While the Donna Karan ads created an aspirational ideal of the everyday woman, Cindy Sherman’s work constructs an image of the everyday woman that’s impressionable, aesthetically insecure, and closer to the reality of how many women (and men) live. Sherman’s range of characters, at once sad, joyous, and mysterious, show a diversity of identity with which women, and more extensively all people, can express themselves. But her work also elucidates our vulnerability to hegemonic beauty ideals and our constant temptation to be people we are not or can ever become. In exposing the bizarreness of straying from one’s true self, Sherman teaches us to acknowledge our shared human experiences and at some point, to laugh at our own attempts to be what Donna Karan would say is just “everyday.”
July 21, 2011 § Leave a comment
For Fendi’s latest ad campaign, Karl Lagerfeld shot Polish beauty Anja Rubik, American model Brad Kroenig, and his French pet, Baptiste Giabiconi, in what looks like a late 19th century artist’s studio. Kroenig positions himself behind an easel while the statuesque Rubik languidly poses on various scattered items of furniture: a mustard-colored chair, a burgundy love seat, a stack of frames leaning against the wall, a wooden side table. In the background sit glass jars filled with brushes and monumental paintings, which in their soft color palette and ethereality, vaguely resemble French Impressionist works.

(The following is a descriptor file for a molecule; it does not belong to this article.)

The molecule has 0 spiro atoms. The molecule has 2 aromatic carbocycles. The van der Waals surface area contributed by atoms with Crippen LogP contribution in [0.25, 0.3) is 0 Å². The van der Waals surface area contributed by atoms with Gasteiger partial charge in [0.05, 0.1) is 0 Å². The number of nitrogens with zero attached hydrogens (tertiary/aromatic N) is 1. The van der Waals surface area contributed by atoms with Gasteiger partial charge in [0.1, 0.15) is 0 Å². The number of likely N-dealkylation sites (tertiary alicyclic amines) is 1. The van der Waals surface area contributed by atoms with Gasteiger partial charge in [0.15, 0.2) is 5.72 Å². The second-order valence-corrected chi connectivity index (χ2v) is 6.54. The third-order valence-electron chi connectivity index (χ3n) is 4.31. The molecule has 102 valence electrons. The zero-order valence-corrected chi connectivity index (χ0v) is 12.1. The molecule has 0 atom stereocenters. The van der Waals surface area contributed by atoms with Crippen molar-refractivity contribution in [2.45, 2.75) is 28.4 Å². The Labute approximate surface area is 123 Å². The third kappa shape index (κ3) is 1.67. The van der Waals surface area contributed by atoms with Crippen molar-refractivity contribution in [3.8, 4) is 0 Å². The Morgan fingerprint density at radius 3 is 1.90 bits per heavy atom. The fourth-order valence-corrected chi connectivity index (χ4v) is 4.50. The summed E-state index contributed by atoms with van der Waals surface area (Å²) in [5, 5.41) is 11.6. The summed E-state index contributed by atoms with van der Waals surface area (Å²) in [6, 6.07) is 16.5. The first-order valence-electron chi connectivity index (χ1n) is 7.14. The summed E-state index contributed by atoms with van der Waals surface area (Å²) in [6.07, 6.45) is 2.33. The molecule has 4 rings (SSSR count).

The shoot draws a comparison between the Old World painter-model dynamic and the more contemporary designer-model relationship. In the ad, Kroenig utilizes Rubik’s body as the inspiration for transforming a blank canvas into a work of art. In a similar vein, Lagerfeld directs Rubik, Kroenig, and Giabiconi to carry out his artistic vision for the Fendi ads. Instead of paint, however, Lagerfeld uses luxe fabric, flattering lighting, and a camera to create his work.
The images have a strong heterosexual imperative, which starts with Rubik’s sultry poses toward Kroenig and culminates in Giabiconi and Rubik posing with their fictional children for a family portrait. The heterosexuality of the photos is bizarre in light of Lagerfeld’s conspicuous homosexuality. To my knowledge, Lagerfeld hasn’t had any public romantic relationships with men, but his continuing infatuation with Giabiconi alone is telling. For the past few years, Giabiconi has starred in virtually every ad campaign and walked in almost every runway show Lagerfeld has directed, most of which are for womenswear. He even starred in Lagerfeld’s video ads for Magnum ice cream, one of which casts him as a playboy photographer. If I didn’t know better, I would assume Giabiconi served as Lagerfeld’s pool boy on his off days, scooping up leaves in a g-string while Lagerfeld looked on.